Saturday, March 10, 2007

The basic CRUD operations - Part 2/2

In Part 1 of "The basic CRUD operations" I showed you how to add to and retrieve objects from a database. Now here´s how to change and delete them:

Updating objects

Updating objects is the easiest part of all.  I can´t even show what to do, because you don´t need to do anything special :-) You just load the objects you want to modify (lines 81ff below) , modify them (lines 85, 88f) - and that´s it. However, you need to do this within the scope of a VOA transaction (lines 79 and 91). But that should be obvious.

   77 using (OpenAccess.IObjectScope os = OpenAccess.Database.Get("DatabaseConnection1").GetObjectScope())

   78 {

   79     os.Transaction.Begin();


   81     OpenAccess.IQuery q;

   82     q = os.GetOqlQuery("select p from PersonExtent p where p.firstname='Sammy'");

   83     OpenAccess.IQueryResult qr = q.Execute();


   85     Person p = (Person)qr[0];

   86     Console.WriteLine("{0} {1}, {2}", p.firstname, p.lastname,;


   88     p.lastname += "x";

   89 += "y";


   91     os.Transaction.Commit();

   92 }

How does VOA know during Transaction.Commit() which objects to persist? Because each persistent object does its own change tracking. So during Commit() VOA just checks the objects it knows about for a change flag and stores just the ones where the flag is true. More about this in a later post. For now take this as a part of VOA´s magic ;-)

As long as you just want to read from the database and don´t want to change the objects loaded, you don´t need a transaction. But as soon as you start manipulating persistent fields, a VOA transaction needs to be active! Lines 99 until 107 just open a "connection" to the database and read an object. But then just before changing the value of a field of this object, a transaction is opened (line 110) and closed once all changes have been applied (line 115).

   99 using (OpenAccess.IObjectScope os = OpenAccess.Database.Get("DatabaseConnection1").GetObjectScope())

  100 {

  101     // reading

  102     OpenAccess.IQuery q;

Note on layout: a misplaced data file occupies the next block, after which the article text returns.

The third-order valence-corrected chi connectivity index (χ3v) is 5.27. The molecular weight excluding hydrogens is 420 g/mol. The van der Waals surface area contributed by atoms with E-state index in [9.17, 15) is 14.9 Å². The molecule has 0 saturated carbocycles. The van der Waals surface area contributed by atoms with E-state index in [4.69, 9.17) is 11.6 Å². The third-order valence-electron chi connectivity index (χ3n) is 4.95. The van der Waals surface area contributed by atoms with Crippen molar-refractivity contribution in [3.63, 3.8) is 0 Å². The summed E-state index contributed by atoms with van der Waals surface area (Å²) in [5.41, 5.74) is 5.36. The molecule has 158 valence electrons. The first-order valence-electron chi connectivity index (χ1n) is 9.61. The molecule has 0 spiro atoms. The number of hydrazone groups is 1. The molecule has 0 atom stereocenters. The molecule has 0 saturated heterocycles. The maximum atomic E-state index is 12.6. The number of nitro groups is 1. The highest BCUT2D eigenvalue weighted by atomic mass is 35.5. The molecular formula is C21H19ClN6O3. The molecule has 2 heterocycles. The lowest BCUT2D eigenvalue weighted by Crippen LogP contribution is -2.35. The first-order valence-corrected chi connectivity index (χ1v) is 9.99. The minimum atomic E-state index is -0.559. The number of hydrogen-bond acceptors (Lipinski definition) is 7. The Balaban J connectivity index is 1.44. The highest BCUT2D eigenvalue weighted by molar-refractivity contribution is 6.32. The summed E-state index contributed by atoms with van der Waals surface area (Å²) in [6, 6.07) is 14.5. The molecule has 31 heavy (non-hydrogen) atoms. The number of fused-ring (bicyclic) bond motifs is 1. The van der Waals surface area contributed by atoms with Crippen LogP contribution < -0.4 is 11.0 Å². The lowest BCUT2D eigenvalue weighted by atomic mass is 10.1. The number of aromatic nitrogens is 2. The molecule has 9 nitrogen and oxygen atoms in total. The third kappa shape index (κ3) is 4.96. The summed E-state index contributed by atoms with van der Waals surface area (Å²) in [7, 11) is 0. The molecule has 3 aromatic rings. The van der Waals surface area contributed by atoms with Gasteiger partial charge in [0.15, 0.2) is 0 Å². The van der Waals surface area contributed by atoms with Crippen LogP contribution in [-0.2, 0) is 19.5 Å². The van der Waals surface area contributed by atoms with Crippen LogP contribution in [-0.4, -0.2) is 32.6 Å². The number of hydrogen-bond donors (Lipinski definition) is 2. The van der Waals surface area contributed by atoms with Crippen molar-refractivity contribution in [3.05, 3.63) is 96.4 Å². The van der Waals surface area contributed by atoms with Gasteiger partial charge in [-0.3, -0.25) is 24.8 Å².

103     q = os.GetOqlQuery("select p from PersonExtent p where p.firstname='Sammy'");

  104     OpenAccess.IQueryResult qr = q.Execute();


  106     Person p = (Person)qr[0];

  107     Console.WriteLine("{0} {1}, {2}", p.firstname, p.lastname,;


  109     // manipulating

  110     os.Transaction.Begin();


  112     p.lastname += "X";

  113 += "Y";


  115     os.Transaction.Commit();

  116 }

What happens, if you forget to open a transaction and try to change a field? An exception is thrown telling you, there´s no open transaction.

Essentially this is not different from what you should to when you work with ADO.NET. Any manipulation of data should be done within a transaction. For single DML statements this is ensured by the RDBMS automatically. But if you want to store the changed content of a DataSet you always should explicitly wrap the calls to Update() of all the DataAdapters involved in a transaction, since more than one DML statement gets issued.

Deleting objects

O/R Mapping differs from ADO.NET in that you first need to load data in order to delete it. With ADO.NET you can just issue a SQL DELETE statement to delete thousands of rows in many tables. But O/R Mappers traditionally do not provide means for such kind of bulk data manipulations. O/R Mapping like ODBMS are about working with single objects. SQL on the other hand is for batch operations.

To delete an object from the database call Remove() of the "connection" with it:

  124 OpenAccess.IObjectScope os;

  125 os = OpenAccess.Database.Get("DatabaseConnection1").GetObjectScope();

  126 os.Transaction.Begin();


  128 OpenAccess.IQuery q;

  129 q = os.GetOqlQuery("select p from PersonExtent p");

  130 OpenAccess.IQueryResult qr = q.Execute();

  131 foreach (Person p in qr)

  132 {

  133     Console.WriteLine("Deleting: {0}", p.firstname);

  134     os.Remove(p);

  135 }


  137 os.Transaction.Commit();

  138 os.Dispose();

Of course this has to happen within a transaction like any other data manipulation.

What if this object references other objects? How can referential integrity be enforced? As shown in  Part 1  you can mark such dependencies with the attribute OpenAccess.Depend. However, the dependent objects still have to be loaded before they will be deleted. This will be done by the VOA engine, nevertheless this causes traffic on the database. So before deleting tons of objects like this living in deep hierarchies, think about it. Maybe you want to fall back on ADO.NET for that and issue a couple of DELETE statements in a transaction. I call this hybrid data access: Whereever O/R Mapping provides a benefit, use it. But if something is too hard or too costly doing it with O/R Mapping, then go back to ADO.NET.

However, if you delete data using SQL thereby bypassing the O/R Mapper, you need to be careful to also discard any objects that might refer to that data!

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